Graduate Damon Wilson is bound for success in the basketball industry

Damon Wilson waits sideline during the first quarter of the Sunbelt Conference. Photo by Matt Siciliano-Salazar | The Signal

The Georgia State men’s basketball team is made up of great athletes who were recruited to come together and share common goals: beat Georgia Southern, win the Sun Belt Conference and get into the NCAA Tournament. 

New graduate Damon Wilson, who received his degree in speech communication, was a part of that journey until the season came to an abrupt stop.    

An Atlanta native, the former ESPN Top 100 recruit grew up playing basketball with his older sister Dominique Wilson, who played basketball her whole life. 

“She played basketball at North Carolina State,” Wilson said. “She then got drafted by the WNBA team Las Vegas Aces, and then after that went to play overseas; she’s back home now because of the virus.”

Along with growing up alongside his sister, his inspiration for basketball came from Wilson’s childhood, even going into middle school. 

“I just fell in love with playing basketball,” Wilson said. “Going into middle school, I was considered the best.”

Although he and his older sister had different paths on their basketball journeys, Wilson, a sophomore at the time, decided to transfer from the University of Pittsburgh to Georgia State. News broke that his coach at the time was planning to leave the program and go somewhere else after the 2016 season.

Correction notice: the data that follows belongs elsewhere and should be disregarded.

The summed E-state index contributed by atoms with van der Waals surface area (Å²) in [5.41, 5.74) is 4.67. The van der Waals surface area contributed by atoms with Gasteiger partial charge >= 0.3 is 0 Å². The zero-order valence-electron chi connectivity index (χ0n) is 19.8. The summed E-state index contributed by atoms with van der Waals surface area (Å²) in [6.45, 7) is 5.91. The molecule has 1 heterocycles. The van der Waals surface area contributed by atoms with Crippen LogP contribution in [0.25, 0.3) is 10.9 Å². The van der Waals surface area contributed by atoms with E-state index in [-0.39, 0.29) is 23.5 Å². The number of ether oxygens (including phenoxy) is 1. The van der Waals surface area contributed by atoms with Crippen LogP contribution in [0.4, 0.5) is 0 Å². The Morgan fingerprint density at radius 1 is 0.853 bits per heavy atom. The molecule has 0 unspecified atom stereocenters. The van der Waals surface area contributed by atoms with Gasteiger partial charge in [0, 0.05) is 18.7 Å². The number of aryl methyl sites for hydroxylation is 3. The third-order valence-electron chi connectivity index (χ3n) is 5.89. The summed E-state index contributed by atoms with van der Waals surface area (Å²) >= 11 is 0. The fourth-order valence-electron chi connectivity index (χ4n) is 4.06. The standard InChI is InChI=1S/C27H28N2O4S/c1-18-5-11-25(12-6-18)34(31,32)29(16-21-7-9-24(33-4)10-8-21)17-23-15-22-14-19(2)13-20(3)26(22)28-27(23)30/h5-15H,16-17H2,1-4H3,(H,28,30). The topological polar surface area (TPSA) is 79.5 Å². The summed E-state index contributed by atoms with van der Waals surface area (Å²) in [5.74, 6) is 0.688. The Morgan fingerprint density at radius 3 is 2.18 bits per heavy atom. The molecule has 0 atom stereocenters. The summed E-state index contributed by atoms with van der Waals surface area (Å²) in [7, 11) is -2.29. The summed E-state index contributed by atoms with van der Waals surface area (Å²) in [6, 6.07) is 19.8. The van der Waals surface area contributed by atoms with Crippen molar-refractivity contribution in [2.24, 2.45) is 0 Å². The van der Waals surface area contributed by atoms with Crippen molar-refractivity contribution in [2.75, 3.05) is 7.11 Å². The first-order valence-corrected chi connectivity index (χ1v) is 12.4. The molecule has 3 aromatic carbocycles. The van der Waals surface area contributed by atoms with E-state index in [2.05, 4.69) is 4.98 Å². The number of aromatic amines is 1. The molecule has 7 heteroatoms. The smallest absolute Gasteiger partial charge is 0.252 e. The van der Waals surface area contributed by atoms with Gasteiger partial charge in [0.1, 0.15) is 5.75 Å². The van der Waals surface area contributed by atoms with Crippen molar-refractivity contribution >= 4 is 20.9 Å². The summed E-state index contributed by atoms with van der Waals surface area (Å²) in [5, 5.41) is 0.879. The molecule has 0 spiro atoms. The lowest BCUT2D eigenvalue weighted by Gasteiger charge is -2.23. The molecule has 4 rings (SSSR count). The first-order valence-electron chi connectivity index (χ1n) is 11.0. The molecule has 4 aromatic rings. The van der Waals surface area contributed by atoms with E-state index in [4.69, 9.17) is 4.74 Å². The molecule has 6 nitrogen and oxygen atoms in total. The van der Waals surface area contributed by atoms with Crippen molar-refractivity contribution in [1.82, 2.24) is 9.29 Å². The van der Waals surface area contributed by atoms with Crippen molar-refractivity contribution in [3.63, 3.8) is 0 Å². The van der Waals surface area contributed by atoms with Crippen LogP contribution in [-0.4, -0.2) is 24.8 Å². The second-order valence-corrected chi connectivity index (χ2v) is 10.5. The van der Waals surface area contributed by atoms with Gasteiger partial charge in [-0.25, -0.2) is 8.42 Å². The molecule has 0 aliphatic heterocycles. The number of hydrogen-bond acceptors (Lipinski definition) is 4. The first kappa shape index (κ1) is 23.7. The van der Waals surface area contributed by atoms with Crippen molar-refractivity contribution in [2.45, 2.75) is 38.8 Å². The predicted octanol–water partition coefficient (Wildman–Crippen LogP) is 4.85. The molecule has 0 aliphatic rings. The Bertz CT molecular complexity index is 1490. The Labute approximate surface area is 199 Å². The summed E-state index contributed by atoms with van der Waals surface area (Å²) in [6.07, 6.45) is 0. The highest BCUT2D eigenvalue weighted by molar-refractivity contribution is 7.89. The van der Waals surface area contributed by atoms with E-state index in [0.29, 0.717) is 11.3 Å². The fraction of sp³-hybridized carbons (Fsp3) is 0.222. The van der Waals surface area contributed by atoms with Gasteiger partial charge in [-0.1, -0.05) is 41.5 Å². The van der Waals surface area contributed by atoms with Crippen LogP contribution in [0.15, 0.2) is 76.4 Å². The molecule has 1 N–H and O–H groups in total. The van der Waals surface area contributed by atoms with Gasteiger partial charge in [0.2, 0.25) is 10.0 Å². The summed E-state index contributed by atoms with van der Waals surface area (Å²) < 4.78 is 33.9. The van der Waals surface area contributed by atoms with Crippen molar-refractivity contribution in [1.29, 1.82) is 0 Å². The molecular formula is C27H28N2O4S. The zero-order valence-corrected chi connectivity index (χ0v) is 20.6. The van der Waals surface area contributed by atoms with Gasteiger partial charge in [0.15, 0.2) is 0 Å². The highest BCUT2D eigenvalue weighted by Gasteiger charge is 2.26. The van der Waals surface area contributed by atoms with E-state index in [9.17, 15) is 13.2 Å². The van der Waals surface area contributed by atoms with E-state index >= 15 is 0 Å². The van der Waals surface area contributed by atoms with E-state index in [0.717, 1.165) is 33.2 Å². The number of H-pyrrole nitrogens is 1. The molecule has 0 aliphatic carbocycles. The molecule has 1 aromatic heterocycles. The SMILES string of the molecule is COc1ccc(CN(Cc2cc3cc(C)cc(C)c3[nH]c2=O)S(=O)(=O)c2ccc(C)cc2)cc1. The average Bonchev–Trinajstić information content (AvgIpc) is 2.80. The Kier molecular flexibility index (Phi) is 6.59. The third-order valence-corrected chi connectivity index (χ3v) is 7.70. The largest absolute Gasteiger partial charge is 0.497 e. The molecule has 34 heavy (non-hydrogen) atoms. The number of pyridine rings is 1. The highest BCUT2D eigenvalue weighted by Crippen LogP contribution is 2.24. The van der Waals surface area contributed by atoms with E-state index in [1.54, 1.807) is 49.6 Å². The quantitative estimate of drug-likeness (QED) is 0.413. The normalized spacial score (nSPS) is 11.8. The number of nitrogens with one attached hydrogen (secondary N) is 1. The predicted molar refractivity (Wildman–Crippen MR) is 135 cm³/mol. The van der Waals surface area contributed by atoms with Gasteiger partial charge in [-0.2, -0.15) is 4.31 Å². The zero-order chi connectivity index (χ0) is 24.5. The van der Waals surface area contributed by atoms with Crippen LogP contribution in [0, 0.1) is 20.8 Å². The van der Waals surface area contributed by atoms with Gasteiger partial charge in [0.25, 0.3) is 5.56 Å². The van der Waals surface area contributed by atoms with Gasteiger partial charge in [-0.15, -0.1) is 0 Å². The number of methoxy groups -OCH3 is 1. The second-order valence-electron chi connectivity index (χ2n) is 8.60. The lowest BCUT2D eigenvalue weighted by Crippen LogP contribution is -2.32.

At 6 feet, 5 inches and 190 pounds, Wilson took his talents back home and played with some of the best players to walk through the locker rooms.

His redshirt-senior season was his best as a college athlete, which opened up a number of doors for him. 

Wilson was a massive contributor to the team, making 15 starts, including the last final four games of the season. He averaged 11.1 points, 4.4 rebounds and made 45 three-pointers, all of which were career-highs.

Prior to Georgia State, Wilson made the all-academic team in the 2015-16 academic year as a Pittsburgh Panther. 

Wilson often looks up to current NBA superstar and Houston Rockets guard Russell Westbrook.

However, he also does not try to always model his game after anyone at the professional level, which allows him to complement his teammates on the court while playing fast at a high basketball IQ.  

“It allows me to be unique, and I always remind myself to stay myself when playing,” Wilson said.

Wilson plans on taking the same journey his older sister took and going overseas to continue perfecting his game. Once basketball is done for him, he wants to take on sports broadcasting, which will allow him to be around the sport on a more intimate level.